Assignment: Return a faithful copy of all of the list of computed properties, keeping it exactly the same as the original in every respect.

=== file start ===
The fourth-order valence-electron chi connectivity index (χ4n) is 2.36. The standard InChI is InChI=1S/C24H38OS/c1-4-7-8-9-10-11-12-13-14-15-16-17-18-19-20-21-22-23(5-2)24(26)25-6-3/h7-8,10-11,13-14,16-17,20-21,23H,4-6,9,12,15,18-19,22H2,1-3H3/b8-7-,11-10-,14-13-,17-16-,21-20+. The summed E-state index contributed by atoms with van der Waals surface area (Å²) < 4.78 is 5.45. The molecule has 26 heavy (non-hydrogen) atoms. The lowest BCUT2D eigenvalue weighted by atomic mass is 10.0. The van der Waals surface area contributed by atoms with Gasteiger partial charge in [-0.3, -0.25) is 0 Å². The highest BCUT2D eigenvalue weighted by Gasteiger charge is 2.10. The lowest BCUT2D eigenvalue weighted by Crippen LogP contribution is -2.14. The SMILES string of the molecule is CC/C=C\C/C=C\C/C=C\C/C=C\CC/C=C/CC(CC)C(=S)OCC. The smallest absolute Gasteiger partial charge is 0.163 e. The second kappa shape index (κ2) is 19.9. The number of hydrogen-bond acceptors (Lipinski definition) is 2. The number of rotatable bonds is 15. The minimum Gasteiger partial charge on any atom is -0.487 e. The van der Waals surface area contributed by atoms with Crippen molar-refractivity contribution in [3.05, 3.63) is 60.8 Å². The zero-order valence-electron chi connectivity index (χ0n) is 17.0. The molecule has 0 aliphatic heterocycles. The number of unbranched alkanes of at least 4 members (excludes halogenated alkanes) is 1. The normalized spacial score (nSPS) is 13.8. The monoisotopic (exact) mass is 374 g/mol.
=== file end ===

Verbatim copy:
The fourth-order valence-electron chi connectivity index (χ4n) is 2.36. The standard InChI is InChI=1S/C24H38OS/c1-4-7-8-9-10-11-12-13-14-15-16-17-18-19-20-21-22-23(5-2)24(26)25-6-3/h7-8,10-11,13-14,16-17,20-21,23H,4-6,9,12,15,18-19,22H2,1-3H3/b8-7-,11-10-,14-13-,17-16-,21-20+. The summed E-state index contributed by atoms with van der Waals surface area (Å²) < 4.78 is 5.45. The molecule has 26 heavy (non-hydrogen) atoms. The lowest BCUT2D eigenvalue weighted by atomic mass is 10.0. The van der Waals surface area contributed by atoms with Gasteiger partial charge in [-0.3, -0.25) is 0 Å². The highest BCUT2D eigenvalue weighted by Gasteiger charge is 2.10. The lowest BCUT2D eigenvalue weighted by Crippen LogP contribution is -2.14. The SMILES string of the molecule is CC/C=C\C/C=C\C/C=C\C/C=C\CC/C=C/CC(CC)C(=S)OCC. The smallest absolute Gasteiger partial charge is 0.163 e. The second kappa shape index (κ2) is 19.9. The number of hydrogen-bond acceptors (Lipinski definition) is 2. The number of rotatable bonds is 15. The minimum Gasteiger partial charge on any atom is -0.487 e. The van der Waals surface area contributed by atoms with Crippen molar-refractivity contribution in [3.05, 3.63) is 60.8 Å². The zero-order valence-electron chi connectivity index (χ0n) is 17.0. The molecule has 0 aliphatic heterocycles. The number of unbranched alkanes of at least 4 members (excludes halogenated alkanes) is 1. The normalized spacial score (nSPS) is 13.8. The monoisotopic (exact) mass is 374 g/mol.